TEM analysis highlighted that two patients in group I had more than 2 million "healthy" sperm, the minimum number of well structured sperm required to be considered fertile. None of the patients in group II reached this value. The mean values of healthy sperm in groups I (2,300,949; P = 0.001) and II (386,674; P = 0.00018) were significantly lower (Table II) than reference values (1).

The main alterations in sperm pathologies were related to apoptosis and necrosis. Marginated chromatin and swollen and badly assembled mitochondria were the typical ultrastructural markers of apoptosis (Fig. 1), and reacted or absent acrosomes, nucleus with disrupted chromatin and broken plasma membrane (Fig. 2) were signs of necrosis.

The mathematical formula by Baccetti et al (16) was used to calculate the per centage of these phenotypic sperm pathologies. Immaturity was not predominant in either group. Necrosis was significantly higher (group I. 47.55% P = 0.004; group II 46.09% P = 0.0017) compared to reference value (21%). Finally, the presence of apoptosis in groups I and II (4.54%) was more than double that found in fertile controls, although it did not reach statistical significance (Table II).

In both groups, meiotic segregation, investigated by triple color FISH for chromosomes 18, X, and Y probes, was carried out on the sperm nuclei to evaluate aneuploidy frequency. A total score of 5096 sperm nuclei was found in group I, and 4967 were scored in group II.

The mean of frequencies of aneuploidy of chromosomes 18, X, and Y are summarized in Table III. In both groups, the mean frequencies of chromosome 18 disomy were within the normal range: the means of frequency of diploidy and sex chromosome disomy were higher than reference values, but only diploidy reached statistical significance (P = 0.01) in group I. Three patients in group I showed all disomy and diploidy values within range; one man in group II showed FISH values within the normal range.



Patients in group I underwent Rinaldi-Fontani treatment (CRM therapy) and group I1 patients did not receive any much treatment. Both groups were reexamined three months after the end of the therapy.

The mean of progressive motility of sperm increased in group I, although it did not show significant recovery; in particular, it was noted that a patient reached a normal sperm concentration and motility compared to WHO parameters. Important improvement was observed in seminal parameters only in group I patients.

In order to quantify the effects of CRM therapy on sperm morphology, the sperm quality was analyzed by TEM after CRM therapy in both the groups and the data were compared with those obtained in the first examination.

In the treated group (group I), necrosis and immaturity did not show a significant decrease, whereas the per centage of apoptosis reached normal values (4.68%), however the mean per centage of the total number of "healthy" sperm was significantly higher, (P<0.05), after treatment (Table II). In the control group (group II), no significant decrease was found in the per centage of sperm pathologies and the number of "healthy" sperm did not increase.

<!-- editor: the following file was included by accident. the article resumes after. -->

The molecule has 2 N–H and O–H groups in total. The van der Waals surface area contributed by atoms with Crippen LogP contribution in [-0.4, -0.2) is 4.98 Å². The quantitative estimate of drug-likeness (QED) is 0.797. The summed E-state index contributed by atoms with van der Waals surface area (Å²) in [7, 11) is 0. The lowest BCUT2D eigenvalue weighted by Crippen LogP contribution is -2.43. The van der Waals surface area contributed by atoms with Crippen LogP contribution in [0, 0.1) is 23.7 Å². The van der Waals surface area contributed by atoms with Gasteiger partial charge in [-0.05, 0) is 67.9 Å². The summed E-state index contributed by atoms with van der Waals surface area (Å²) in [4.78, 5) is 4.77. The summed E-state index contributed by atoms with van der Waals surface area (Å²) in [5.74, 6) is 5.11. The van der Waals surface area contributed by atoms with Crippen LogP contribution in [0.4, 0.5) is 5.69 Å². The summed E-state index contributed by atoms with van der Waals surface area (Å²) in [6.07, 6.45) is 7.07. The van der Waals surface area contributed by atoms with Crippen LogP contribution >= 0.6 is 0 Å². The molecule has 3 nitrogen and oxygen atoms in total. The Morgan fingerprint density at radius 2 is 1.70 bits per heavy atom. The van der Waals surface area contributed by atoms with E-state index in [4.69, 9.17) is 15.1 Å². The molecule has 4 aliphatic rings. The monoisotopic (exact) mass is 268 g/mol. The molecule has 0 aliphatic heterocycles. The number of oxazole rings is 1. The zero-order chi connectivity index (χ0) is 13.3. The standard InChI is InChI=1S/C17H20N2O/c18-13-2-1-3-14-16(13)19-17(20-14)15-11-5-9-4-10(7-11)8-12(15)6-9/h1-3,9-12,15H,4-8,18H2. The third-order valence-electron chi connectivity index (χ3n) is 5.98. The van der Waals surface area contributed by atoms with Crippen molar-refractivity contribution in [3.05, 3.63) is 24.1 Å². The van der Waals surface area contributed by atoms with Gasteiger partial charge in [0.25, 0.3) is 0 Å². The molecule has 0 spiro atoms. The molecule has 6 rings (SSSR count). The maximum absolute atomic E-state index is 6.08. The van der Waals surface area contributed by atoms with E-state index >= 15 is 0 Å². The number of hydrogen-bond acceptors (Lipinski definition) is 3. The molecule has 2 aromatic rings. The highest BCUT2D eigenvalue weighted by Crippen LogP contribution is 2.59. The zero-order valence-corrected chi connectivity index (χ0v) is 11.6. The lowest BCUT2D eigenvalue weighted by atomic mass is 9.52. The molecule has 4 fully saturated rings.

Regarding FISH data (Table III), in group I the mean frequency per centage of sex chromosome disomy and diploidy was significantly reduced after stress therapy treatment. Three patients recovered normal meiotic segregation. In group I1 the mean values of disomy and diploidy did not significantly decrease.


The use of electricity and magnetic fields in biomedical sciences, particularly in therapy of pathologies of the nervous system, is well known (21,22). We evaluated CRM therapy as a new medical tool for stress management, applied to male infertility. The protocol is painless and non invasive, it does not require collaboration by the patient and there are no side effects. Moreover, this therapy is not pharmacological and it does not interfere with the concomitant use of other therapies.

The interaction done during the last two decades show that in a majority of cases, stress is the result and not the cause of infertility (23). Although, various studies have demonstrated the importance of the mind-body connection and fertility, the psychosocial aspects of infertility have not been adequately addressed. Psychological factors such as depression, anxiety, and stress-induced changes in heart rate and cortisol level are predictive of a decreased probability of achieving a viable pregnancy (24). A previous study showed a significant reduction in the general stress level and especially in correlated stress disorders such as loss of control and irritability, psycho-physical sensations, a sense of effort and confusion, depressive anxiety, pain and physical problems, hyperactivity when the CRM therapy was applied (20).